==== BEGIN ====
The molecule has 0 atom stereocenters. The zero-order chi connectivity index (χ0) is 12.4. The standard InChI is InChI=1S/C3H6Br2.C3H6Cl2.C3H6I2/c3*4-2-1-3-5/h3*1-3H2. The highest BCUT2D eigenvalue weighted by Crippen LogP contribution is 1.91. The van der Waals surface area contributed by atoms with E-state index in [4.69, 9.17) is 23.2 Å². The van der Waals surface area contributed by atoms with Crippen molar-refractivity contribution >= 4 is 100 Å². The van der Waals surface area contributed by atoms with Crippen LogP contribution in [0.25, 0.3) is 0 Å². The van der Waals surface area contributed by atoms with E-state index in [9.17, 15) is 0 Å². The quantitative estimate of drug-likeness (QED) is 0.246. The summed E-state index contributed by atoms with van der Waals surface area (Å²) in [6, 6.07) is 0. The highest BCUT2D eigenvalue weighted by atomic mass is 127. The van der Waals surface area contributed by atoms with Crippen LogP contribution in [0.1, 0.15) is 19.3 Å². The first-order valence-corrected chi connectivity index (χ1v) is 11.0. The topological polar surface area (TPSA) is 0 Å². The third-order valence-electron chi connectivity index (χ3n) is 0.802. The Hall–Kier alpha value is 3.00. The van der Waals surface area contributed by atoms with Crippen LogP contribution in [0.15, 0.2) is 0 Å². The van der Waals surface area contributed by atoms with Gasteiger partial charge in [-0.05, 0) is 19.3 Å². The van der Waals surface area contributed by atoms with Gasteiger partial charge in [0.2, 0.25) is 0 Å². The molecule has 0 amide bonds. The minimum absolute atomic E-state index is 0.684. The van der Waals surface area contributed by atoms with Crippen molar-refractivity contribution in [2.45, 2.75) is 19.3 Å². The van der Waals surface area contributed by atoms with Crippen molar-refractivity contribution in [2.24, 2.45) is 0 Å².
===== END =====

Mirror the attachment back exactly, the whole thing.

The molecule has 0 atom stereocenters. The zero-order chi connectivity index (χ0) is 12.4. The standard InChI is InChI=1S/C3H6Br2.C3H6Cl2.C3H6I2/c3*4-2-1-3-5/h3*1-3H2. The highest BCUT2D eigenvalue weighted by Crippen LogP contribution is 1.91. The van der Waals surface area contributed by atoms with E-state index in [4.69, 9.17) is 23.2 Å². The van der Waals surface area contributed by atoms with Crippen molar-refractivity contribution >= 4 is 100 Å². The van der Waals surface area contributed by atoms with Crippen LogP contribution in [0.25, 0.3) is 0 Å². The van der Waals surface area contributed by atoms with E-state index in [9.17, 15) is 0 Å². The quantitative estimate of drug-likeness (QED) is 0.246. The summed E-state index contributed by atoms with van der Waals surface area (Å²) in [6, 6.07) is 0. The highest BCUT2D eigenvalue weighted by atomic mass is 127. The van der Waals surface area contributed by atoms with Crippen LogP contribution in [0.1, 0.15) is 19.3 Å². The first-order valence-corrected chi connectivity index (χ1v) is 11.0. The topological polar surface area (TPSA) is 0 Å². The third-order valence-electron chi connectivity index (χ3n) is 0.802. The Hall–Kier alpha value is 3.00. The van der Waals surface area contributed by atoms with Crippen LogP contribution in [0.15, 0.2) is 0 Å². The van der Waals surface area contributed by atoms with Gasteiger partial charge in [-0.05, 0) is 19.3 Å². The van der Waals surface area contributed by atoms with Gasteiger partial charge in [0.2, 0.25) is 0 Å². The molecule has 0 amide bonds. The minimum absolute atomic E-state index is 0.684. The van der Waals surface area contributed by atoms with Crippen molar-refractivity contribution in [2.45, 2.75) is 19.3 Å². The van der Waals surface area contributed by atoms with Crippen molar-refractivity contribution in [2.24, 2.45) is 0 Å².